Le regole dell’intonazione americana.
1. Use staircase intonation to stress important information.
2. Nouns are stressed in sentences like dogs eat bones. The voice goes up speaking “dogs” and “bones.”.
3. Verbs are stressed in sentences like “they eat them” when we already know we are referring to dogs and bones. So the voice goes up speaking “eat.”
4. In questions the sentence maintains the same intonation as in a statement but the voice goes a step higher at the end. If the question is emotional or rethorical the voice rises up. “Where’s my caaaaaar?”
5. Words expressing new information, such as nouns, are stressed and said in a longer, musical way. Dadada raiiiin. “It sounds like rain.” You go down and stress the word “rain,” if you want to emphasize the fact that it is raining.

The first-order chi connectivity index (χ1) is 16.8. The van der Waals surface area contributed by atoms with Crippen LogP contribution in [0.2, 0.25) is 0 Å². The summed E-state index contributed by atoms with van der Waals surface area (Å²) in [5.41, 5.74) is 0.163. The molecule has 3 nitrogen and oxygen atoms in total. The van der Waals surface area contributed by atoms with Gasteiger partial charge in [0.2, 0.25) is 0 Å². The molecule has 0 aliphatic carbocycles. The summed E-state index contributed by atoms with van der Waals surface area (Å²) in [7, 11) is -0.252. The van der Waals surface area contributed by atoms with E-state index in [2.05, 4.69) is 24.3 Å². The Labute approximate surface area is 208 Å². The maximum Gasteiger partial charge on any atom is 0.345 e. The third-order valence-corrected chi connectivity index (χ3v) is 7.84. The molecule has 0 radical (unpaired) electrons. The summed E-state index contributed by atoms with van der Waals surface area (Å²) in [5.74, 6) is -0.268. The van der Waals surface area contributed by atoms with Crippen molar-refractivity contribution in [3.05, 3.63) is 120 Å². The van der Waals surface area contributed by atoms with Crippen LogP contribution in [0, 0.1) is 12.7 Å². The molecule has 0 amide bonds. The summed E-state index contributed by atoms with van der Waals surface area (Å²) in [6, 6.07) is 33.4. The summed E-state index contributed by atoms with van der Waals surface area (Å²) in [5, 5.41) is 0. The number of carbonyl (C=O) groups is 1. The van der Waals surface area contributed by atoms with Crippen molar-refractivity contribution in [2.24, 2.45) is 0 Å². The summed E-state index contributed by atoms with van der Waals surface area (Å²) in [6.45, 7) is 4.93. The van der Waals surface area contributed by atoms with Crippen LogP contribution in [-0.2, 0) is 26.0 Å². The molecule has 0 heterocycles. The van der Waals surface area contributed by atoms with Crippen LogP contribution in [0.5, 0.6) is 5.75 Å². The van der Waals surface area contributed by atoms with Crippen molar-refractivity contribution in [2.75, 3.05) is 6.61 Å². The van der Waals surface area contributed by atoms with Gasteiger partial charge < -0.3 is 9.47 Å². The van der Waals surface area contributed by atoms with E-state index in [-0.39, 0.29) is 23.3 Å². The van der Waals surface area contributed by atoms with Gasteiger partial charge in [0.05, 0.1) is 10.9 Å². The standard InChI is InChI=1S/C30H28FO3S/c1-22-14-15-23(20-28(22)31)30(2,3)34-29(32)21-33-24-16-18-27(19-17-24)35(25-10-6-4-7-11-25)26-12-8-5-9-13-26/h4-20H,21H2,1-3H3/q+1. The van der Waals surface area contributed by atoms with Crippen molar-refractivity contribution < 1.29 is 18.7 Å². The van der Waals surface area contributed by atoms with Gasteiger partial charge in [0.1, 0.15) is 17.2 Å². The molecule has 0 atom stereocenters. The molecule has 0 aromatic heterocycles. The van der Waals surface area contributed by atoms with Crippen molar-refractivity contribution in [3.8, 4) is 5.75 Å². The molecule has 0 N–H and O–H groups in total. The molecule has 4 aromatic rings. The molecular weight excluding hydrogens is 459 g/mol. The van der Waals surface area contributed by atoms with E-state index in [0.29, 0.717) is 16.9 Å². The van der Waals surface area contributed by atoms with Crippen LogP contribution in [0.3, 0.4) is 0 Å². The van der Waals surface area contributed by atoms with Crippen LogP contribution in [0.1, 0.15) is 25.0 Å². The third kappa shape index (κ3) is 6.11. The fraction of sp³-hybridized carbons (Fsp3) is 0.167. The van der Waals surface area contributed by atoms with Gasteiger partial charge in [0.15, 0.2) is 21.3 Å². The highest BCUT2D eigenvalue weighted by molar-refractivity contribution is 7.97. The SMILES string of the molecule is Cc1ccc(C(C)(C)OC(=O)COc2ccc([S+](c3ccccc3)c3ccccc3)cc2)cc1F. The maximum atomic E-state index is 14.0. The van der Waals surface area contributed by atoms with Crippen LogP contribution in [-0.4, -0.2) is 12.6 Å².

6. If you want to emphasize the opinion, stress the verb. It SOUNDS like rain, stressing “sounds” means it seems it is raining but it actually is not.
7. Verbs expressing contrast are stressed. You LIKE rain but HATE snow.
8. Can’t is stressed, while other modals contracted are not.
9. Inflection. In a sentence like “I didn’t say he stole the money” the meaning is different according to the word you stress.
10. Information is powerful.
11. In general nouns are stressed on the first sillable and verbs in the last. A CONflict vs to conFLICT.
12. Nel passaggio da un aggettivo a un verbo lo stress resta sulla prima sillaba, ma nell’aggettivo si riducono le parti non stressed. Per esempio approximate is said as aPRAKSmt whereas to approximate is said aPRAKSmeit.
13. Se sbagli ad accentare la sillaba, perdi il significato della parola e rischi di non essere capito.
14. The rule of thumb: stress nouns on the first syllable and verbs on the second syllable.
15. The good news: most of the words used in English are only one syllable.
16. When in doubt stress the noun